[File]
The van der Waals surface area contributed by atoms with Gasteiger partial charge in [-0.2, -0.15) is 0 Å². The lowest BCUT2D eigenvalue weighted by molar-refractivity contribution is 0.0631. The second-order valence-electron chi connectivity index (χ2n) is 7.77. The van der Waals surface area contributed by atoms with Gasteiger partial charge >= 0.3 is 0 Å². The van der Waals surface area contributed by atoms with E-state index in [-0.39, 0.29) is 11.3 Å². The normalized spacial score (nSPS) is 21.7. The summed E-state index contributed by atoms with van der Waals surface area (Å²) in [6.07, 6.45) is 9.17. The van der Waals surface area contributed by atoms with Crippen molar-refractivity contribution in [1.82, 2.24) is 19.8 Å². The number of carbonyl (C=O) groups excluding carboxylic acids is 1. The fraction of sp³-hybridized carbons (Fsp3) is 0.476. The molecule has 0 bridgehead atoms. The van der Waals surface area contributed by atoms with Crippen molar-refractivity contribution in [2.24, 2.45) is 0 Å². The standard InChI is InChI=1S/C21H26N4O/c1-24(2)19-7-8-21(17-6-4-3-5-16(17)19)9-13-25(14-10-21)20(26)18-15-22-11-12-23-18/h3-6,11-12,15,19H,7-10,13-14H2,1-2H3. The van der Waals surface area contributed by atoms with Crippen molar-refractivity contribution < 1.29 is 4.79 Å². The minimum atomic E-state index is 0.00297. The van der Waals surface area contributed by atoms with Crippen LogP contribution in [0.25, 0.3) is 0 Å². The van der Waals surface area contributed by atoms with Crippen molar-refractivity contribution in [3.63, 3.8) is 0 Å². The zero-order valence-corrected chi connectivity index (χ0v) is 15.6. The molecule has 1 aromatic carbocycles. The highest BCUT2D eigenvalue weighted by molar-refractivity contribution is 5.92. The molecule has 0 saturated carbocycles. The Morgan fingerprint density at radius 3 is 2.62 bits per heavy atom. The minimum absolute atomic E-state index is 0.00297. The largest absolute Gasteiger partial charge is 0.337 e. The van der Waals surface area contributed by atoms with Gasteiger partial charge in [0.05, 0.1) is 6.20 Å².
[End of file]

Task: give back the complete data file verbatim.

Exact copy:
The van der Waals surface area contributed by atoms with Gasteiger partial charge in [-0.2, -0.15) is 0 Å². The lowest BCUT2D eigenvalue weighted by molar-refractivity contribution is 0.0631. The second-order valence-electron chi connectivity index (χ2n) is 7.77. The van der Waals surface area contributed by atoms with Gasteiger partial charge >= 0.3 is 0 Å². The van der Waals surface area contributed by atoms with E-state index in [-0.39, 0.29) is 11.3 Å². The normalized spacial score (nSPS) is 21.7. The summed E-state index contributed by atoms with van der Waals surface area (Å²) in [6.07, 6.45) is 9.17. The van der Waals surface area contributed by atoms with Crippen molar-refractivity contribution in [1.82, 2.24) is 19.8 Å². The number of carbonyl (C=O) groups excluding carboxylic acids is 1. The fraction of sp³-hybridized carbons (Fsp3) is 0.476. The molecule has 0 bridgehead atoms. The van der Waals surface area contributed by atoms with Crippen molar-refractivity contribution in [2.24, 2.45) is 0 Å². The standard InChI is InChI=1S/C21H26N4O/c1-24(2)19-7-8-21(17-6-4-3-5-16(17)19)9-13-25(14-10-21)20(26)18-15-22-11-12-23-18/h3-6,11-12,15,19H,7-10,13-14H2,1-2H3. The van der Waals surface area contributed by atoms with Crippen molar-refractivity contribution < 1.29 is 4.79 Å². The minimum atomic E-state index is 0.00297. The van der Waals surface area contributed by atoms with Crippen LogP contribution in [0.25, 0.3) is 0 Å². The van der Waals surface area contributed by atoms with Crippen molar-refractivity contribution in [3.63, 3.8) is 0 Å². The zero-order valence-corrected chi connectivity index (χ0v) is 15.6. The molecule has 1 aromatic carbocycles. The highest BCUT2D eigenvalue weighted by molar-refractivity contribution is 5.92. The molecule has 0 saturated carbocycles. The Morgan fingerprint density at radius 3 is 2.62 bits per heavy atom. The minimum absolute atomic E-state index is 0.00297. The largest absolute Gasteiger partial charge is 0.337 e. The van der Waals surface area contributed by atoms with Gasteiger partial charge in [0.05, 0.1) is 6.20 Å².